Old Paper

Now and then we have someone in the shop looking at our vintage paper who asks: "What do people do with this?"  Here's one beautiful example.  Marti Somers is a local artist with an international reputation for her colorful yet subdued art.  She set up Studio Believe in nearby San Carlos in 2001. 

Marti loves old paper -- brown around the edges, a character defining stain here or there, maybe some writing on it, maybe not.  Recently Marti picked up a number of old French chaussure (shoe) receipts from Vintages.  These receipts have superb graphics, precise handwriting, a stamp or two, and that  characteristic age.  Here are two of her encaustic paintings that feature these receipts embedded into the background.

At Vintages we stock a large variety of vintage paper, from letters and documents to wallpaper and wine labels.  Old French documents have been one of our favorites.  We have old letters, official documents, receipts, books and maps, all in French.

American documents from a century ago are available also, in a similar array of choices.  These include some interesting old letters from the Charles H. Crocker estate and 19th century mortgages from the mid-Atlantic area.  Collect these, embed them in paintings, glue them into a collage or turn them into cards or tags.

Old books, ledgers, autograph books and sheet music give a wide variety of sizes and textures to work with.  The larger pages make great wrapping paper for small gifts.  These also supply an interesting background to scrapbook pages, shadowbox art, small jewelry items or decoupaged trays.

We have a nice selection of mid-century popular magazines, as well as several copies of Godey's, Harper's Bazaar and Delineator from the late-1800s.  These provide endless images for all kinds of craft and art work.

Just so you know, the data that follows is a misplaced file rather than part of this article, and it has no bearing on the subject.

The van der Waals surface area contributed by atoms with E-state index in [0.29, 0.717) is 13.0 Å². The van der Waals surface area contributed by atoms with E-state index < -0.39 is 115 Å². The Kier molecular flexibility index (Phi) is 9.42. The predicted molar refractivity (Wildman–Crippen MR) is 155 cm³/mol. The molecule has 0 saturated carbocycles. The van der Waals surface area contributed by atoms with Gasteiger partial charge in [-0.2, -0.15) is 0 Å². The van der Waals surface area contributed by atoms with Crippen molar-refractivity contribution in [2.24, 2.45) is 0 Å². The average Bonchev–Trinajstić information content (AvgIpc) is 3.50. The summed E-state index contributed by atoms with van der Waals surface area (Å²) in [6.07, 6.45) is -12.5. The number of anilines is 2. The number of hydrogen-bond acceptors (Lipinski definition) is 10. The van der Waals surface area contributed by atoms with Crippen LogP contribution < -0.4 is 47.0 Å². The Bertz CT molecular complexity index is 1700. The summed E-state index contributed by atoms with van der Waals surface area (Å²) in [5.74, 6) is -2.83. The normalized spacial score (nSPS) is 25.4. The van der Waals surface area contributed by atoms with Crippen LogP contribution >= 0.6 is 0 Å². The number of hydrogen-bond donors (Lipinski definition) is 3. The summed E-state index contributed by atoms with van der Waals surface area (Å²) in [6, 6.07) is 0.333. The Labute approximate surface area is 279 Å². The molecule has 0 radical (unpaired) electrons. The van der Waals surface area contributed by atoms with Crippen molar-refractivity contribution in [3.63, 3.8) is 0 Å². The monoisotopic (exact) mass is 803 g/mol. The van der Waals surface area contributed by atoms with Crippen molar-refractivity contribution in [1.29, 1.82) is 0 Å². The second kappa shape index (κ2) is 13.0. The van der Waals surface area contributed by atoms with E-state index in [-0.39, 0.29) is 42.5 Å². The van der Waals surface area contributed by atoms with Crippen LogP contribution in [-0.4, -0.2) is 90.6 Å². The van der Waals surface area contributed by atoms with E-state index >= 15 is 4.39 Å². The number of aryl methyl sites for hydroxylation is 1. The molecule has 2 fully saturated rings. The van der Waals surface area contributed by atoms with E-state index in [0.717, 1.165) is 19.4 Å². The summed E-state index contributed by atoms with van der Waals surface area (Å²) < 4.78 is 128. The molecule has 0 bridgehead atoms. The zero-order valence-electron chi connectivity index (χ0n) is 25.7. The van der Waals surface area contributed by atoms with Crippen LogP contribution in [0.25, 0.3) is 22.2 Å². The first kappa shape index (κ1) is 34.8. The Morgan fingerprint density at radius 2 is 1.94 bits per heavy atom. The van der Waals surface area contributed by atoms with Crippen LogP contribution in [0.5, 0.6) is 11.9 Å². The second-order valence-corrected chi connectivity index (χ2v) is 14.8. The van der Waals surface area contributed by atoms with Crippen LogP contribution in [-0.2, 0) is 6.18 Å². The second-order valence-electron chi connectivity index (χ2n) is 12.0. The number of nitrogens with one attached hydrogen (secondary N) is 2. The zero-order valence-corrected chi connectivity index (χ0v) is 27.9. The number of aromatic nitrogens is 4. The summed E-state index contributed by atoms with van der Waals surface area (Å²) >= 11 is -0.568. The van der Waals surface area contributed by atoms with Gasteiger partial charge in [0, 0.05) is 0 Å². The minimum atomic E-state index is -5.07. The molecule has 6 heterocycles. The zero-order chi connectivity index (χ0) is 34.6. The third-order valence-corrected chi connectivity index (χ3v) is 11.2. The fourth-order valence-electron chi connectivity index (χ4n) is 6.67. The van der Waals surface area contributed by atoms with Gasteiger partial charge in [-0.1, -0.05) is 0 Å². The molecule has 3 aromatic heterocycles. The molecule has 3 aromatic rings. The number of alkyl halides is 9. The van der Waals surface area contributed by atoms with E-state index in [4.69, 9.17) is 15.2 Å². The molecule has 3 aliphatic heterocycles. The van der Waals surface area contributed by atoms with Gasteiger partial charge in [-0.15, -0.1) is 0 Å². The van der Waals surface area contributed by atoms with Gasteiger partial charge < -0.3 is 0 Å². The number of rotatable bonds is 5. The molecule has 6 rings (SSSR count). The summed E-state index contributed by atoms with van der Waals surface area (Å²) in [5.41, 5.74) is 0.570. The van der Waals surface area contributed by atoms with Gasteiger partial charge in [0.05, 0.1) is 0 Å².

On the more colorful side, we have vintage wallpaper -- in packaged selections of 8x10 sheets to full-sized sample pages --, die-cuts and Dresden, wine labels from the 1980s and a variety of labels and tags from the early 1900s.  The possibilities abound with these treasures.

Maps are another great paper-craft resource.  We have a number of vintage guide books with fold-out maps, map pages from old atlases, and more.  One beautiful antique map we have is a 1796 German Charte von America with gorgeous colors printed and hand-colored on thick, wonderful paper.

We are always drawn to old childrens' books.   The images and stories are always so innocent and recall days when life was simpler.  As we grow older it is important to remember those days.

Here's one of my absolute favorite paper items.  It is a letter written in the late-1990s.   The letter starts with "My Dear Sweetheart ..." The lover enclosed a dried flower, which was a custom back then, that  flower has left its image forever in the old paper, not just once, but twice.  How symbolic of the tender feelings between a loving couple.